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Welcome to the Sovietisation of the British Economy

Summary:
An interesting little commentary on how planned economies turn out:Dozens of car models — many of them plug-ins — are so scarce that second-hand versions of the same vehicle are retailing for more than those coming off the assembly line, according to the most recent data.In the latest signs of the upheaval in the car market, figures show that 25 per cent of “nearly new” cars are more expensive than their brand new equivalents.As it turns out closing down an economy then trying to get it back up again is a difficult task. Which is an interesting commentary on that difficulty of planning an economy - there is no central node of knowledge that can manage the whole thing.We’ve also seen the same thing elsewhere. In the Soviet Union, where they planned all production, this idea of the nearly

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An interesting little commentary on how planned economies turn out:

Dozens of car models — many of them plug-ins — are so scarce that second-hand versions of the same vehicle are retailing for more than those coming off the assembly line, according to the most recent data.

In the latest signs of the upheaval in the car market, figures show that 25 per cent of “nearly new” cars are more expensive than their brand new equivalents.

As it turns out closing down an economy then trying to get it back up again is a difficult task. Which is an interesting commentary on that difficulty of planning an economy - there is no central node of knowledge that can manage the whole thing.

We’ve also seen the same thing elsewhere. In the Soviet Union, where they planned all production, this idea of the nearly new being worth more than the in-production new was commonplace. Not just for cars either - a standard method of making a, admittedly small, living was to do the queuing in the shop to gain access to those new goods then resell for a profit immediately outside said store. With a possible waiting list of a decade for a new car then yes, those nearly new just off the production line examples were worth more than the new and in production ones.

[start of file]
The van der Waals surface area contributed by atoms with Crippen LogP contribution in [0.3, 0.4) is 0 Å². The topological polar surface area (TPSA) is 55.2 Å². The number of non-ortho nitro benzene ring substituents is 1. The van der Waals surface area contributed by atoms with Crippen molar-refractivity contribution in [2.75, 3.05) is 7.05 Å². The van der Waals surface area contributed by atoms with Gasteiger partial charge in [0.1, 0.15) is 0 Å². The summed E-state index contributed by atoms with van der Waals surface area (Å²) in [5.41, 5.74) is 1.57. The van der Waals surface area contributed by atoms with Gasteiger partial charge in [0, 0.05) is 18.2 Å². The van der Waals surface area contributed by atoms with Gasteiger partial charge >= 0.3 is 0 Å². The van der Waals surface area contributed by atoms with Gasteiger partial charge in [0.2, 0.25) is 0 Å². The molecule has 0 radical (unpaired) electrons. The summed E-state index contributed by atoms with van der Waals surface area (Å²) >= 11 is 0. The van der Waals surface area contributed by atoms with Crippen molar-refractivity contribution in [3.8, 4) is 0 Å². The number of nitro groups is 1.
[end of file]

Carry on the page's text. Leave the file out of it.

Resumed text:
This idea that the used is worth more than the new - with the exception of antiques of course - is that example of the Sovietisation of the British economy.

Sure, right here right now this is an entirely transient phenomenon, a result of the Great Pandemic. The Soviets didn’t have that excuse - which does rather show the dangers of having a properly planned economy, doesn’t it?

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Tim Worstall
Tim Worstall is a British-born writer and Senior Fellow of the Adam Smith Institute. Worstall is a regular contributor to Forbes and the Register. He has also written for the Guardian, the New York Times, PandoDaily, the Daily Telegraph blogs, the Times, and The Wall Street Journal. In 2010 his blog was listed as one of the top 100 UK political blogs by Total Politics.

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